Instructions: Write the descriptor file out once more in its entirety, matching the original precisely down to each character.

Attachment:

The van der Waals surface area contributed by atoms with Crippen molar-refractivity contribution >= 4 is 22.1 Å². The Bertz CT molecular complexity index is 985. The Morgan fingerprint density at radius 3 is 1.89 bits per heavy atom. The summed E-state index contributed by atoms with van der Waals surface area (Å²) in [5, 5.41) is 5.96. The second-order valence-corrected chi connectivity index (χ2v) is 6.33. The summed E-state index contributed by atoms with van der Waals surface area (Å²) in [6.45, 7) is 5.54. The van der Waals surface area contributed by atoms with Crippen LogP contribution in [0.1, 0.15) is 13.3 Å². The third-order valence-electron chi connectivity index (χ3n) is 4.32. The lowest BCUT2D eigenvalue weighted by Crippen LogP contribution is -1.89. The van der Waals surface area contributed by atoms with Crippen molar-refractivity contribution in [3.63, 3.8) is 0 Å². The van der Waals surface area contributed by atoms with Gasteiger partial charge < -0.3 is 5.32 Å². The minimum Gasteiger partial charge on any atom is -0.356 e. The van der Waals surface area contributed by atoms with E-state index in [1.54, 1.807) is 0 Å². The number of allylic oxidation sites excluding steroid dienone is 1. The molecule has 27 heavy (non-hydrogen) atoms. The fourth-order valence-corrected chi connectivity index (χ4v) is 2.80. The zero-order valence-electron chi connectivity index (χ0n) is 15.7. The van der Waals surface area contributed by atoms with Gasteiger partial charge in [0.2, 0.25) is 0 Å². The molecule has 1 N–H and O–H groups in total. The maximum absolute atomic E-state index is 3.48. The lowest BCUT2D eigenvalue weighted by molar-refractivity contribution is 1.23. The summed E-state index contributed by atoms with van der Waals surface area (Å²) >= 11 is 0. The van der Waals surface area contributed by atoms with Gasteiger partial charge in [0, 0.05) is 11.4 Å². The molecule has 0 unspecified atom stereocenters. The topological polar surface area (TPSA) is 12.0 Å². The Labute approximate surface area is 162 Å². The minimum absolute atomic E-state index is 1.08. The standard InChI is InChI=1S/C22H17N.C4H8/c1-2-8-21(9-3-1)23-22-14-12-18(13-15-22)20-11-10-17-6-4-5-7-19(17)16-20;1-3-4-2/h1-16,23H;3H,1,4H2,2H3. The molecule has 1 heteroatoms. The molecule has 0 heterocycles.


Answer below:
The van der Waals surface area contributed by atoms with Crippen molar-refractivity contribution >= 4 is 22.1 Å². The Bertz CT molecular complexity index is 985. The Morgan fingerprint density at radius 3 is 1.89 bits per heavy atom. The summed E-state index contributed by atoms with van der Waals surface area (Å²) in [5, 5.41) is 5.96. The second-order valence-corrected chi connectivity index (χ2v) is 6.33. The summed E-state index contributed by atoms with van der Waals surface area (Å²) in [6.45, 7) is 5.54. The van der Waals surface area contributed by atoms with Crippen LogP contribution in [0.1, 0.15) is 13.3 Å². The third-order valence-electron chi connectivity index (χ3n) is 4.32. The lowest BCUT2D eigenvalue weighted by Crippen LogP contribution is -1.89. The van der Waals surface area contributed by atoms with Crippen molar-refractivity contribution in [3.63, 3.8) is 0 Å². The van der Waals surface area contributed by atoms with Gasteiger partial charge < -0.3 is 5.32 Å². The minimum Gasteiger partial charge on any atom is -0.356 e. The van der Waals surface area contributed by atoms with E-state index in [1.54, 1.807) is 0 Å². The number of allylic oxidation sites excluding steroid dienone is 1. The molecule has 27 heavy (non-hydrogen) atoms. The fourth-order valence-corrected chi connectivity index (χ4v) is 2.80. The zero-order valence-electron chi connectivity index (χ0n) is 15.7. The van der Waals surface area contributed by atoms with Gasteiger partial charge in [0.2, 0.25) is 0 Å². The molecule has 1 N–H and O–H groups in total. The maximum absolute atomic E-state index is 3.48. The lowest BCUT2D eigenvalue weighted by molar-refractivity contribution is 1.23. The summed E-state index contributed by atoms with van der Waals surface area (Å²) >= 11 is 0. The van der Waals surface area contributed by atoms with Gasteiger partial charge in [0, 0.05) is 11.4 Å². The molecule has 0 unspecified atom stereocenters. The topological polar surface area (TPSA) is 12.0 Å². The Labute approximate surface area is 162 Å². The minimum absolute atomic E-state index is 1.08. The standard InChI is InChI=1S/C22H17N.C4H8/c1-2-8-21(9-3-1)23-22-14-12-18(13-15-22)20-11-10-17-6-4-5-7-19(17)16-20;1-3-4-2/h1-16,23H;3H,1,4H2,2H3. The molecule has 1 heteroatoms. The molecule has 0 heterocycles.